British picture restorers, 1600-1950
A selective resource, to be revised and expanded regularly, 2nd edition 2015 (1st edition 2009), last updated January 2017. Contributions and corrections are welcome, to Jacob Simon at firstname.lastname@example.org.
This online resource focuses on leading picture, paper and sculpture restorers who worked on major collections in Britain before 1950 or who advertised extensively in art periodicals. Many were active in London but others were based in Dublin, Edinburgh, Liverpool, Manchester, Hull, Derby, Nottingham, Leamington, Cambridge, Oxford, Bath and Plymouth, or toured the country. Picture restoration only became a specialised trade during the course of the 19th century. As such, this resource includes dealers such as John Anderson and John Bouttats and print publishers including Thomas Gaugain and Robert Guéraut. It also includes a few artists such as Arthur Pond, William Kent, Joshua Reynolds, Joseph Wright of Derby and George Richmond, out of the many who restored pictures. It excludes most artists' suppliers and framemakers who only occasionally restored pictures. Restorers and conservators after 1950 are not the main focus but published material relating to deceased practitioners has been signposted.
Almost all entries in the 1st edition have been revised and expanded. Some 25 picture restorers and liners have been added to the 2nd edition, including Rowland Buckett and Anthony Holzaffel from the 17th century, Thomas Goddard (Oxford), John Terry, Benjamin Vandergucht and Westfield Webb from the 18th century, Harry Ashby, Robert Buttery, Claude Chapuis (Paris), Simon Collins, John Jones, John C. Nairn (Dublin), Peter Norton, George Richmond, Robert Roe (Cambridge), Giovanni Sciarretta, Lewis Tayler, William Thane and Henry Woolcot from the 19th century, J. Purves Carter (international), Cooke & Son, Grindley & Palmer (Liverpool), Hahn & Son, Henry Hornfeck, John Lee (Tate Gallery), Henry Rawling (Manchester), Herbert Walker, Ralph Warner, and Williamson & Harrison from the 20th century. In addition, various paper restorers and mounters have been added, including Whistler’s mounter, William Holland, and L.P. Burke, J.A. Burt, Robert Clark, J.R. England (British Museum), Stanley Littlejohn (British Museum), Tims, George Tyler and William Wilkerson.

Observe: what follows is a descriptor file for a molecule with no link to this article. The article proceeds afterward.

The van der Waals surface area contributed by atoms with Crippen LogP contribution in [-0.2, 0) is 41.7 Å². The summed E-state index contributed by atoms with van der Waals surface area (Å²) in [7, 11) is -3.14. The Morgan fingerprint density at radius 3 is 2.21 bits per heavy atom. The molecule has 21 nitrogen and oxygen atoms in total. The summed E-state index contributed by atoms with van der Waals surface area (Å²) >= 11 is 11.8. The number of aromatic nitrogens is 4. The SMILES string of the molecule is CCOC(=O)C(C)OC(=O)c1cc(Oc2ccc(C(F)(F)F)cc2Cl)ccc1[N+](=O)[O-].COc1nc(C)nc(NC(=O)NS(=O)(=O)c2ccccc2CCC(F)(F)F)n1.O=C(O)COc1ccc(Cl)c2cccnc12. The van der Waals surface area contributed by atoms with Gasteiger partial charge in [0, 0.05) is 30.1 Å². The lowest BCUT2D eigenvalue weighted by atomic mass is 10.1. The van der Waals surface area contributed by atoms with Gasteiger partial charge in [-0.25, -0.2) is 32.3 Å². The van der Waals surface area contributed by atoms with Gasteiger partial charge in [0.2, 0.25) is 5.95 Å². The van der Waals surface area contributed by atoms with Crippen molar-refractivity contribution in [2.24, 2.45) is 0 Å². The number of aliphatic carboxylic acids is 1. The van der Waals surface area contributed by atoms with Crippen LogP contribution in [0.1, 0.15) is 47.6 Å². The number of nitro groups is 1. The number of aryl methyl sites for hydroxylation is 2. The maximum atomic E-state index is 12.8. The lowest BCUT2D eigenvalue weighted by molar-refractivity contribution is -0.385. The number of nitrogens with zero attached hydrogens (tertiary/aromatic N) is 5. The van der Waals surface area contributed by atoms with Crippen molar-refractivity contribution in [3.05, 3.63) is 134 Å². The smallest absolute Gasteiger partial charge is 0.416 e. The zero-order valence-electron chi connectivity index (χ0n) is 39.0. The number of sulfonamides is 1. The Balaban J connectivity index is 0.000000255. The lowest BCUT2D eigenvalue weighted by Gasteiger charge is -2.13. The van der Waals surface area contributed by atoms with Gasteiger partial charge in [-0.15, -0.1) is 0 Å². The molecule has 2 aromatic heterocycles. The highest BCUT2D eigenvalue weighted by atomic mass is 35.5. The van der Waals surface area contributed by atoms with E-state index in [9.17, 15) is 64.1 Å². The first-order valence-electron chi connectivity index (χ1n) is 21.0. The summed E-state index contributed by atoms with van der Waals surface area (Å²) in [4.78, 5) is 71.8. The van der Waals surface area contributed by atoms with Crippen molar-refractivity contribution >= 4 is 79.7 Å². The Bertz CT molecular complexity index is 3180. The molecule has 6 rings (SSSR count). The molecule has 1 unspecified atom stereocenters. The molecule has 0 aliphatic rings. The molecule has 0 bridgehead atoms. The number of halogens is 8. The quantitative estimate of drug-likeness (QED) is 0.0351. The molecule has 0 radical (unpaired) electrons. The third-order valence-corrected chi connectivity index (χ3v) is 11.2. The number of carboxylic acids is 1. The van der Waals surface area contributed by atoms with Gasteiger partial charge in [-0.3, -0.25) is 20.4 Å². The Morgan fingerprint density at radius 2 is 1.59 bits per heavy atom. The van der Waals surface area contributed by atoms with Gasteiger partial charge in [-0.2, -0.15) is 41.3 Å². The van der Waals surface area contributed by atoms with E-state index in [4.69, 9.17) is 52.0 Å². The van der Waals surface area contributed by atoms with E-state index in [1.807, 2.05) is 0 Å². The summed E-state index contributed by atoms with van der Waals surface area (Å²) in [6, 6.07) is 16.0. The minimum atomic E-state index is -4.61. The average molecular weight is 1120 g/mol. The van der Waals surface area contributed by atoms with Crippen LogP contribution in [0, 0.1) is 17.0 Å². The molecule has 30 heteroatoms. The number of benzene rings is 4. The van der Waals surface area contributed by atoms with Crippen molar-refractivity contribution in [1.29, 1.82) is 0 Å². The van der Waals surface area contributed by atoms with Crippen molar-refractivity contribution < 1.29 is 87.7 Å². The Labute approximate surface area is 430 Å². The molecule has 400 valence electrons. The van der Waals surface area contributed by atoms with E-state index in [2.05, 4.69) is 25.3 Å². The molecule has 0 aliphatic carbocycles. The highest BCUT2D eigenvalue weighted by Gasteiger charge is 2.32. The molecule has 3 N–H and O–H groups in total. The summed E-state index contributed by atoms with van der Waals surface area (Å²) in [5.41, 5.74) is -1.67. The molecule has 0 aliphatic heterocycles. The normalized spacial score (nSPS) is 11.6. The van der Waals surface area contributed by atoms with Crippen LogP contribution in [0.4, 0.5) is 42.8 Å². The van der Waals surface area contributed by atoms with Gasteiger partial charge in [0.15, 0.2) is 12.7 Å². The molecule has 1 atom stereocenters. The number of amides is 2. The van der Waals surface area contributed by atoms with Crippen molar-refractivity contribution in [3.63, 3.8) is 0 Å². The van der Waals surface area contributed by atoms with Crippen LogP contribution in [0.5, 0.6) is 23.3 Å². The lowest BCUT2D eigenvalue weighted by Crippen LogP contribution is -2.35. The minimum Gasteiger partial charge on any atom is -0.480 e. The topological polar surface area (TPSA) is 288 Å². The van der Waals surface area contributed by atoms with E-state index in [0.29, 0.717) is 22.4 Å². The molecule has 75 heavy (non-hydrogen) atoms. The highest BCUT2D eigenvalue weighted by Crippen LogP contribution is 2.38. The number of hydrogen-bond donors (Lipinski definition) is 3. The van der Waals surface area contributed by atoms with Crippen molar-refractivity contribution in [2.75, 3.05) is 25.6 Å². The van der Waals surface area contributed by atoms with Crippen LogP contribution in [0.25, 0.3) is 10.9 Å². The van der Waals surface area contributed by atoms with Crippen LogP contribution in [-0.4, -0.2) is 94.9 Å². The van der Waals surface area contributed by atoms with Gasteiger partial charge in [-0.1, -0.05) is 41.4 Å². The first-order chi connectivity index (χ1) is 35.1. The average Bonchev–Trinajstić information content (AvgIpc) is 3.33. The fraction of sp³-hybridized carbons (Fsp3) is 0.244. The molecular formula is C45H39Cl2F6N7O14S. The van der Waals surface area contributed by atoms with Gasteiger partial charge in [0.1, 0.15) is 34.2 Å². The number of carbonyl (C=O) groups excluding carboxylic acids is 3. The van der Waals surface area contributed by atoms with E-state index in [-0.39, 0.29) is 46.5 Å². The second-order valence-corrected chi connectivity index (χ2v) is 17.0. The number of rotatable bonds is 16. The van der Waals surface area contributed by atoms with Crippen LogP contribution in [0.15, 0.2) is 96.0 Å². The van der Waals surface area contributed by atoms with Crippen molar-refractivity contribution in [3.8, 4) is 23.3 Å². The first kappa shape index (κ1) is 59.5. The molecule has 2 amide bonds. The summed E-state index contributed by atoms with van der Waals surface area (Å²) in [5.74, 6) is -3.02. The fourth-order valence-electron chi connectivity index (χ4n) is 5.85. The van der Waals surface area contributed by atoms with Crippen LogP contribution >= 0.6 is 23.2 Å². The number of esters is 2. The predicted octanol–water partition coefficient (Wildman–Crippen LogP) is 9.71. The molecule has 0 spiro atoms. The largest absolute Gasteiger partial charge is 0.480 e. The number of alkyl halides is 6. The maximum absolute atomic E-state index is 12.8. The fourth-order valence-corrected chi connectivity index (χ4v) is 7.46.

Histories of restoration at various museums and collections are being made available, initially for the Ashmolean Museum, the Fitzwilliam Museum and the Foundling Hospital. Additional histories will be added, to be followed by an introduction in 2015. It is intended to add the following: Royal Collection, Office of Works and successors, British Museum, Dulwich Picture Gallery, National Gallery, National Portrait Gallery, Soane Museum, Tate Gallery, Victoria and Albert Museum, Walker Art Gallery, Liverpool and Wallace Collection.
Format of individual entries
Name, business addresses, dates. Nature of business.
Business and biographical information. Summary account of restoration work for individual museums and collectors.
Cross-references to other restorers are indicated by adding ‘(qv)’ after the relevant name. Addresses are taken from annual publications such as trade directories or periodicals except where monthly or daily publications or precisely dated documents are available. No adjustment has been made to street addresses to allow for the situation that many directories were compiled late in the year preceding the title date. This means that a supplier may have begun and ended business a year earlier than indicated here. Overlaps and gaps in date sequences for addresses reflect the availability of evidence. Many streets were renamed and sometimes renumbered in the 19th century and this is indicated in the listings.
Acknowledgements: It was the late Sir Oliver Millar who did so much for the understanding of restorers in documenting the Royal Collection. Similarly, the late John Ingamells documented the many collections which he catalogued and he kindly supplied information on restorers working for Dulwich. Grateful thanks to Rosalind Buck at the Chantry Library, Oxford (for access to the library including Andrew Oddy’s deposited research), Lorne Campbell and Alan Crookham at the National Gallery, Helen Dorey and Susan Palmer at the Soane Museum, Chloe Evans and Sophie Parsons (for research undertaken as interns at the National Portrait Gallery), Rose Miller, Charles Noble at Chatsworth, John Pickles, Helen Smailes at the National Gallery of Scotland, Richard Stephens, Jon Whiteley at the Ashmolean, Sally Woodcock and all those named individually in this resource. Thanks also to the staff of the Hamilton Kerr Institute, University of Cambridge.
Found a mistake? Have some extra information? Please contact Jacob Simon at email@example.com.